Arts College

Cheyyar, India

Arts College

Cheyyar, India
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Karthikeyani V.,Arts College
Proceedings - 2014 International Conference on Intelligent Computing Applications, ICICA 2014 | Year: 2014

The number of cloud users has been growing everyday and it seems that scheduling of virtual machines in the cloud becomes an important problem to analyze. Lively consolidation of Virtual Machines is an efficient way to get better use of resources and power efficiency in Cloud data centers. Identifying when it is best to move VMs from a congested host is an aspect of Lively VM consolidation that directly influences the resource consumption and Quality of Service (QoS) delivered by the system. Server overloads is the basis of resource insufficiency and spoils the performance of applications which leads to affect the QoS. This paper focus on the importance of the detection of server overload and compares the various scheduling algorithms currently used for scheduling virtual machines and also proposes the design methodology of a new algorithm that helps to improve the resource utilization and at the same time energy efficiency. © 2014 IEEE.


Prabusankarlal K.M.,Bharathiar University | Thirumoorthy P.,Arts College
Journal of Medical Imaging and Health Informatics | Year: 2014

Ultrasound is a reliable technique for the early detection and diagnosis of breast cancer. Breast cancer is the second leading cancer responsible for the highest rate of mortality among women around the world. Earliest detection and diagnosis is proved to be the only way of curbing the breast cancer and to reduce the mortality rate. The automated Computer Aided Diagnosis systems are helpful for the physicians in diagnosing the presence of breast lesions and classifying them into benign and malignant. Methods proposed in diverse articles for preprocessing, segmentation, feature extraction and classification of breast lesions are reviewed and presented in this paper. Algorithms and databases employed at every stage of automated processing and evaluation parameters along with the results are also investigated. © 2014 American Scientific Publishers All rights reserved.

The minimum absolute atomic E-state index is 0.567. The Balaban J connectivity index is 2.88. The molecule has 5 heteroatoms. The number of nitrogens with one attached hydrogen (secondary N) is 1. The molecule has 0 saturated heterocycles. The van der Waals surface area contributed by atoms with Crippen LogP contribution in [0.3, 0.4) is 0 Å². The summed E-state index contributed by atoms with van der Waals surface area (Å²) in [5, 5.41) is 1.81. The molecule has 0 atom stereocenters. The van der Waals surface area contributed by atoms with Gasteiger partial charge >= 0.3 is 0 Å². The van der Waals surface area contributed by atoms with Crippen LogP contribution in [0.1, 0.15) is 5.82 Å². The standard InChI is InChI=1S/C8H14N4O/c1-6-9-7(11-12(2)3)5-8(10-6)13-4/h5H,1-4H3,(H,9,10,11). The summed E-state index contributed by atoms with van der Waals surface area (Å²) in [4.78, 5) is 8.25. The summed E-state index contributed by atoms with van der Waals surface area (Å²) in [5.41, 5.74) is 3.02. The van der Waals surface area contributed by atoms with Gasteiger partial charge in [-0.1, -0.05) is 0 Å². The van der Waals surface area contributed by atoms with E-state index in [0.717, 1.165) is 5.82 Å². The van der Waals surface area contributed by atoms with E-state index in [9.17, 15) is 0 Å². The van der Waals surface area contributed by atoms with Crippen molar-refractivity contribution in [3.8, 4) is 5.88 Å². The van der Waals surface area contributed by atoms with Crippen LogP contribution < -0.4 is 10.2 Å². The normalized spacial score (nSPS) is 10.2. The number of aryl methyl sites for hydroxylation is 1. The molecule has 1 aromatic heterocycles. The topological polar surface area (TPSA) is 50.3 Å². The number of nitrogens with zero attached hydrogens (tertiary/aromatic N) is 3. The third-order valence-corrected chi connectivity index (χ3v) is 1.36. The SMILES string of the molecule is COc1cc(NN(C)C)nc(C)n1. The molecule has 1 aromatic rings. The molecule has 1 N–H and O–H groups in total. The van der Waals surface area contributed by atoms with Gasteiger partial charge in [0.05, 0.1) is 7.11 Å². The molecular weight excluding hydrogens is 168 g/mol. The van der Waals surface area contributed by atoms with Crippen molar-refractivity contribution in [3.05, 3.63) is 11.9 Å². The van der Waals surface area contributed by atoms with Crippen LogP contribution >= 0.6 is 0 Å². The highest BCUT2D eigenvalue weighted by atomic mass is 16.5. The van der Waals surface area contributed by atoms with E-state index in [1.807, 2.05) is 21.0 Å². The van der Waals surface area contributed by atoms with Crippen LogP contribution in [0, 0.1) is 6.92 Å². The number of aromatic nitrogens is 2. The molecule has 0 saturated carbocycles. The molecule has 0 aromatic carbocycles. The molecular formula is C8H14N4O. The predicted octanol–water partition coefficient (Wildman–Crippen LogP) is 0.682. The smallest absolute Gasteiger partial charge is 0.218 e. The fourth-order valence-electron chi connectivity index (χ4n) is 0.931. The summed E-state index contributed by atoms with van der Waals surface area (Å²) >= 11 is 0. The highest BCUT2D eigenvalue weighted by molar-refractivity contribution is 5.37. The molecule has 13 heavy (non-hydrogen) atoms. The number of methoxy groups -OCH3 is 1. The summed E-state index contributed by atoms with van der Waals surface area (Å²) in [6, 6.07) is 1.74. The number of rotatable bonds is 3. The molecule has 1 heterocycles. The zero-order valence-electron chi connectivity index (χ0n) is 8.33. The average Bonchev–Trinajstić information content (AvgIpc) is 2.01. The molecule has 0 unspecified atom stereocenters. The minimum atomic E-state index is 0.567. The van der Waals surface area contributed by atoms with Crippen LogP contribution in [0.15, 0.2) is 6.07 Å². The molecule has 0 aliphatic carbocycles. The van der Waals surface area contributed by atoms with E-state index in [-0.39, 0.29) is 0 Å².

Arivalagan K.,Arts College | Ravichandran S.,Vel Technology University | Rangasamy K.,Arts College
International Journal of ChemTech Research | Year: 2011

Nanomaterials are defined as engineered materials with a least one dimension in the range of 1-100nm. Particles of "nano" size have been shown to exhibit enhanced or novel properties including reactivity, greater sensing capability and increased mechanical strength. The nanotechnique offers simple, clean, fast, efficient, and economic for the synthesis of a variety of organic molecules, have provided the momentum for many chemists to switch from traditional method. In the present article an attempt was made to focus on what is nanomaterials, how is it generated and what importance may it have.